Heart studies lead to major Alzheimer’s breakthrough

Last time, I told you about new, long-term research that revealed brain pathology isn’t accurate in terms of diagnosing dementia. Even in autopsies showing the “pathological abnormalities” associated with dementia, there is only a 50:50 chance the patient actually had dementia. On the flip side, if you do develop dementia as you get older, there’s only a 50:50 chance you actually have the “pathological abnormalities” of dementia.

As one expert put it, “pathology is not destiny” when it comes to dementia.

To put it in even simpler terms, there is absolutely no connection at all between cognitive function and pathologic brain abnormalities that supposedly cause dementia.

No wonder mainstream research and treatments for dementia have been a bust. They are barking up the wrong tree, as I have said all along.

The presence of these so-called “pathologic abnormalities of dementia” doesn’t predict or explain how to prevent or treat dementia. So why should experts even call them “evidence” of dementia in the first place? I may never get an answer to that question, so let’s take a more positive approach…

Experts find strong link between good cardiovascular health and healthy brain function.

As I explained yesterday, this powerful association may relate to a protein called vascular endothelial growth factor (VEGF). As the name suggests, VEGF promotes healthy growth of blood vessels. It also promotes healthy brain development. And, ultimately, it may provide the link between a healthy heart and healthy brain.

A study performed as part of the Alzheimer’s Disease Neuroimaging Initiative linked higher VEGF levels in brain fluid with healthier brain aging. This finding held particularly true for people who had biomarkers for the presence of beta-amyloid and tau proteins that “tangle up” in brain tissues.

Experts associate these tangles and plaques in the brain with dementia. Blood vessels around these amyloid plaques may deteriorate, thus depriving surrounding brain cells of blood and oxygen and causing brain death. This process leads to dementia. But VEGF may protect healthy blood vessels and even promote healing in the event of injury or damage.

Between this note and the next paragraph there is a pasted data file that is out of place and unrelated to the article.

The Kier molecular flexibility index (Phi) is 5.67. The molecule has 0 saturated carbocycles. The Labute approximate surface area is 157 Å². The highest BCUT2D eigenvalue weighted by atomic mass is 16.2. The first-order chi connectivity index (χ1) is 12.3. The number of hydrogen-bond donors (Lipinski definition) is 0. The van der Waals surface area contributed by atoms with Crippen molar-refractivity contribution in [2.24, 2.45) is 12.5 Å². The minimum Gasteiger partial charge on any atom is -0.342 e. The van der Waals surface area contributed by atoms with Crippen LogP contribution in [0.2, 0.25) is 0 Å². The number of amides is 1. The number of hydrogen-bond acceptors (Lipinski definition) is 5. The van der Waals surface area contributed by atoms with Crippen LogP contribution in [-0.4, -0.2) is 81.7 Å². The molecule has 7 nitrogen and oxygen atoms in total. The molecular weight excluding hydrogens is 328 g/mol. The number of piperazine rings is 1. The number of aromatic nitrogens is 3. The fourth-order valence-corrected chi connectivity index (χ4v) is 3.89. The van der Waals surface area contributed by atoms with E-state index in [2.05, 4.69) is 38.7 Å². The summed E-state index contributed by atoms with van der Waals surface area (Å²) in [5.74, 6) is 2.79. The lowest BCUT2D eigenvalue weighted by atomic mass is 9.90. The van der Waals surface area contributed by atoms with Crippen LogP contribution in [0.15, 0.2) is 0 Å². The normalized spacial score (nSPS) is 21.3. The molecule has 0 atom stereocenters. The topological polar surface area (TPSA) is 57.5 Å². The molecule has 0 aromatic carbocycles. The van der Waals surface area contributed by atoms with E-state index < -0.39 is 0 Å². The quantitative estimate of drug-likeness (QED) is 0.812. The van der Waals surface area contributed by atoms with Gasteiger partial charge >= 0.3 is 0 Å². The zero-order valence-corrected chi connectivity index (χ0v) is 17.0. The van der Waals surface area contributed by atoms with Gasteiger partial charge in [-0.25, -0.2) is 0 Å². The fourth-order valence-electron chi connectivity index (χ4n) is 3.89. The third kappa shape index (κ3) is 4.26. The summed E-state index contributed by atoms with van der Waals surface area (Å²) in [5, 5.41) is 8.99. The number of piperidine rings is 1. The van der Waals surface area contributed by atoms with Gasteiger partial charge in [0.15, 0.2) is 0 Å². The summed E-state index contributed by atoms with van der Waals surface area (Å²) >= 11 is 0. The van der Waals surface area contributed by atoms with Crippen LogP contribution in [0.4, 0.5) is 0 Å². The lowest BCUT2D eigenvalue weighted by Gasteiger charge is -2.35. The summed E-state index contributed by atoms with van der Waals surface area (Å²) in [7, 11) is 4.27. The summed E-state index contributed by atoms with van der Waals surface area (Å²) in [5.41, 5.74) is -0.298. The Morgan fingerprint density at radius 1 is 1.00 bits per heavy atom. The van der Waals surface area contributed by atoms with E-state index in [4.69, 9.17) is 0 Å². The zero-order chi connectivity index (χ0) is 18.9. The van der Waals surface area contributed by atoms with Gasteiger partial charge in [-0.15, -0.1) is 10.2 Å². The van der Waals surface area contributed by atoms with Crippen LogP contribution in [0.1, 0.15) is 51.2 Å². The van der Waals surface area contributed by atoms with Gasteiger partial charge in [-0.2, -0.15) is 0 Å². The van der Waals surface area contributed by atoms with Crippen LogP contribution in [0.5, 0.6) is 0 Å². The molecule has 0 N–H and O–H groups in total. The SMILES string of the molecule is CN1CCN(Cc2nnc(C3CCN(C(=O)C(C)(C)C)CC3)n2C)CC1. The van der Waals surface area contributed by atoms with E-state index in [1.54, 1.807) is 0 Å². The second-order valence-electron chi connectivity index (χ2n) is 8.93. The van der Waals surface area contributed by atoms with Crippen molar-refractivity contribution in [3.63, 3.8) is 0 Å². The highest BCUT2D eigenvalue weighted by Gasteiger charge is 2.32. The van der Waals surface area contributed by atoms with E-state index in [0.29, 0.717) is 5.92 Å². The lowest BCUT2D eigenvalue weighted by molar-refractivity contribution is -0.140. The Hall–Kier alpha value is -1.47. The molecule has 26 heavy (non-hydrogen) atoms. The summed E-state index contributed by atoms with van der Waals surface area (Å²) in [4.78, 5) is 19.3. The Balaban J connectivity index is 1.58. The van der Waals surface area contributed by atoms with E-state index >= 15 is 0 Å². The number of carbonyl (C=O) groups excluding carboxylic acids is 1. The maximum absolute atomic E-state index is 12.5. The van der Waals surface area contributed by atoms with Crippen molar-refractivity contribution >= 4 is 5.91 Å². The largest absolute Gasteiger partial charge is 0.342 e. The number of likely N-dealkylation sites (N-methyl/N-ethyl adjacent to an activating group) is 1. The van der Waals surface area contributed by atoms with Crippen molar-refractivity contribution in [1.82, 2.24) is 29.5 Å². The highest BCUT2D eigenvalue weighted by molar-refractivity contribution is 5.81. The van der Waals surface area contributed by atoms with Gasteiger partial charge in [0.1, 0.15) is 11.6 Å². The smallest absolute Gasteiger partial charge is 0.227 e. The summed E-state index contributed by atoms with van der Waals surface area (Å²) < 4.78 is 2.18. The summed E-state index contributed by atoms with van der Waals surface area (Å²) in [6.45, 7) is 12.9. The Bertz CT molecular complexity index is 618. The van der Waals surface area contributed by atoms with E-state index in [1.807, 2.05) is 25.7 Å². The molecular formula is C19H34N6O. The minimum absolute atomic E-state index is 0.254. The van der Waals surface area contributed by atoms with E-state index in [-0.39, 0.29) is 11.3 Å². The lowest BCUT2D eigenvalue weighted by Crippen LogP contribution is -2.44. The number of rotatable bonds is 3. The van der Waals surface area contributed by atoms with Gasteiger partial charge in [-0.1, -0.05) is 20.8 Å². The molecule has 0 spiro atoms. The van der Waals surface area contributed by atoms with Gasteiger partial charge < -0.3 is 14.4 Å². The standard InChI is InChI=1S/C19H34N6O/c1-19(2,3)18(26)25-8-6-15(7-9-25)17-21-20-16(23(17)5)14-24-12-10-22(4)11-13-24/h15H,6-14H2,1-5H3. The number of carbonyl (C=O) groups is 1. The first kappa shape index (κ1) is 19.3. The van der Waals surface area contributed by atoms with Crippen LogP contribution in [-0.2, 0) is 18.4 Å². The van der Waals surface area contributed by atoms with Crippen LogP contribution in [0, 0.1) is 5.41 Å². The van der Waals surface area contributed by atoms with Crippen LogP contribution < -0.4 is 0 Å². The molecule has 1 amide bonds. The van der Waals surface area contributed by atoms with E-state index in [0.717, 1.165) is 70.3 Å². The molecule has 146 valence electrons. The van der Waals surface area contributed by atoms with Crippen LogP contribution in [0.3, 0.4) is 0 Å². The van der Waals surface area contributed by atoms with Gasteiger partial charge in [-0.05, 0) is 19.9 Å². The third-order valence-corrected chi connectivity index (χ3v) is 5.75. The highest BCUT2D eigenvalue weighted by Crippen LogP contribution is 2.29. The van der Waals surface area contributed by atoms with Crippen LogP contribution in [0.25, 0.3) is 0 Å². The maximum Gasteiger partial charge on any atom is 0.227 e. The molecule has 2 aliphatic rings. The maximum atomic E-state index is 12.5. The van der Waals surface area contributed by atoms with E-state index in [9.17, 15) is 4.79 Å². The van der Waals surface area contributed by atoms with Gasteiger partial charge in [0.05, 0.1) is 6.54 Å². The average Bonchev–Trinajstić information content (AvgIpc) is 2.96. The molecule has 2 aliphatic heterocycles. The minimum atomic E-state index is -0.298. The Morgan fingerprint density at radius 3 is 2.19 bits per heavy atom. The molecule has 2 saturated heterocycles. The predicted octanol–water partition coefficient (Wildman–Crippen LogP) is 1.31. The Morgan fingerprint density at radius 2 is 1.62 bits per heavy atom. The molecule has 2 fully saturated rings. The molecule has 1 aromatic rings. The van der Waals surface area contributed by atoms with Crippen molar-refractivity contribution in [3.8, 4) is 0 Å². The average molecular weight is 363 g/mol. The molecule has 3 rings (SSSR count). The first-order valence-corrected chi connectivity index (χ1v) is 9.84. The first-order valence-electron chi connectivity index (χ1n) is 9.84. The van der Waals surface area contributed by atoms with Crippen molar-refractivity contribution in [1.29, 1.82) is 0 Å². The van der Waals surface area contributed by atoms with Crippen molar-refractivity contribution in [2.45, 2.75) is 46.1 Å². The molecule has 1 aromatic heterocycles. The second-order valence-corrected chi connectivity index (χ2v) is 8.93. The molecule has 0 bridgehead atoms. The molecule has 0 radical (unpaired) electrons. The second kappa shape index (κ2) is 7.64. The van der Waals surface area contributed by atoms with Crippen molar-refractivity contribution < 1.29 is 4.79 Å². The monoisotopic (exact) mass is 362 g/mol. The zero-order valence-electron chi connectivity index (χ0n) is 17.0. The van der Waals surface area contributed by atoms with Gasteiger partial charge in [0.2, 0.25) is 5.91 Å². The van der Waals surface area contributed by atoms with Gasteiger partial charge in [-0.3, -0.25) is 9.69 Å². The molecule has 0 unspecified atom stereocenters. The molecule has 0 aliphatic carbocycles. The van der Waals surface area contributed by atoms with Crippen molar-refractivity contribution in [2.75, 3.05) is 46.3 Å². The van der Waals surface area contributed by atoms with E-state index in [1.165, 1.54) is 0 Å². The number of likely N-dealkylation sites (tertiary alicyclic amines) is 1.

So, even in individuals with the so-called “Alzheimer’s pathology” of beta-amyloid plaques, protective mechanisms — such as VEGF — may kick in to preserve brain cells and cognitive function. Research shows physical activity also increases VEGF. Makes you wonder what else promotes this important self-healing protein.

The brain is the most sensitive tissue in the body. So any deprivation of blood, oxygen or energy supply can lead to serious injury and infection.

The brain has an ancient defense system

Unlike any other organ in the body, the brain is surrounded entirely by thick, enclosed, protective bone and durable protective membranes. Plus, it has the unique blood-brain barrier to filter out toxins, metabolic poisons, and microbes. Such defenses are part of the concept of cognitive resilience.

The immune system also protects the brain. But research shows some people carry a genetic variant (a mutation) that results in fewer receptors for immune system cells in the brain. In studies using PET scans, older adult brains with the genetic variant who have fewer functional immune cells in the brain can’t clear away beta-amyloid. As a result, plaque can accumulate in their brains, which in turn can harm blood vessels, damage brain cells, and cause dementia.

Somehow the idea of having “plaques” in the brain must be an appealing way for the mainstream to think about the stubborn problem of dementia. After all, we have to brush our teeth everyday to eliminate plaque. (That’s how they sell the toothpaste four out of five dentists recommend.) So why not get out the old tooth brush to clean up those brain cells?

A real Alzheimer’s cure will have to give the “brush off” to old ideas.

The goods news is…

The brain itself is arguably our most important tool in the fight against Alzheimer’s. And it only developed into this complex, sensitive tool through several adaptive and protective mechanisms. I’m convinced these same mechanisms — such as VEGF — are the key to preventing and treating dementia.

I also believe we should look to the natural world for brain support and self-healing.

As I often say, the human body and brain developed from the beginning in a terrestrial environment surrounded by plants, which were the best (and only) possible sources of food and medicine.

Everything about the how the brain and body developed is based on using the biological potency of plant compounds in Nature. Therefore, is it any surprise so many effective nutrients and herbal remedies from plants act to protect the brain and prevent dementia?

New research shows these natural remedies can even reverse dementia with a 90 percent success rate. Look for more details about these natural approaches to prevention in this month’s February 2016 issue of my Insiders’ Cures newsletter. If you’re not already a subscriber, consider signing up today. This finding is important information you don’t want to miss. (You should also keep an eye out for my Alzheimer’s Reversal Protocol coming out later in 2016.)

In the meantime, stay active. Stay socially connected. And keep using that brain. It’s the best way to protect it.


  1. “The Brain Fights Back: New Approaches to Mitigating Cognitive Decline,” JAMA Neurol. 2015;72(5):520-529
  1. “CD33 Alzheimer’s disease locus: altered monocyte function and amyloid biology,” Nature Neuroscience 2013;16(7):848-850